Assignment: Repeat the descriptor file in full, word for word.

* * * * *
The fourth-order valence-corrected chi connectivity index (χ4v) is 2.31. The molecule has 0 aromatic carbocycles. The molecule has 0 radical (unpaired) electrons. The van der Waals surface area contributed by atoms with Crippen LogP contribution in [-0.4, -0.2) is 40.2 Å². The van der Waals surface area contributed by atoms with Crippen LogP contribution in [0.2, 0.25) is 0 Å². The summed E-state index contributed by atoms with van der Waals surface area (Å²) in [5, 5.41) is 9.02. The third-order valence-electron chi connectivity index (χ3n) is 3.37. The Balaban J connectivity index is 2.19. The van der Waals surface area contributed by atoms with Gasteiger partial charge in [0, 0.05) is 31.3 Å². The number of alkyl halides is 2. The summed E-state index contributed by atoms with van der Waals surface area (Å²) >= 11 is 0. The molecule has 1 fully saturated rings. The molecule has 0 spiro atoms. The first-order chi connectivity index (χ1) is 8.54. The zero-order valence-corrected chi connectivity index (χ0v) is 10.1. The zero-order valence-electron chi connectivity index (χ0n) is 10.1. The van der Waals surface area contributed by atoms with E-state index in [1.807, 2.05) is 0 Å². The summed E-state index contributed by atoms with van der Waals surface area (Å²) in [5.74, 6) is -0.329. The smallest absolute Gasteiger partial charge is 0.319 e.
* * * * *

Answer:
The fourth-order valence-corrected chi connectivity index (χ4v) is 2.31. The molecule has 0 aromatic carbocycles. The molecule has 0 radical (unpaired) electrons. The van der Waals surface area contributed by atoms with Crippen LogP contribution in [-0.4, -0.2) is 40.2 Å². The van der Waals surface area contributed by atoms with Crippen LogP contribution in [0.2, 0.25) is 0 Å². The summed E-state index contributed by atoms with van der Waals surface area (Å²) in [5, 5.41) is 9.02. The third-order valence-electron chi connectivity index (χ3n) is 3.37. The Balaban J connectivity index is 2.19. The van der Waals surface area contributed by atoms with Gasteiger partial charge in [0, 0.05) is 31.3 Å². The number of alkyl halides is 2. The summed E-state index contributed by atoms with van der Waals surface area (Å²) >= 11 is 0. The molecule has 1 fully saturated rings. The molecule has 0 spiro atoms. The first-order chi connectivity index (χ1) is 8.54. The zero-order valence-corrected chi connectivity index (χ0v) is 10.1. The zero-order valence-electron chi connectivity index (χ0n) is 10.1. The van der Waals surface area contributed by atoms with E-state index in [1.807, 2.05) is 0 Å². The summed E-state index contributed by atoms with van der Waals surface area (Å²) in [5.74, 6) is -0.329. The smallest absolute Gasteiger partial charge is 0.319 e.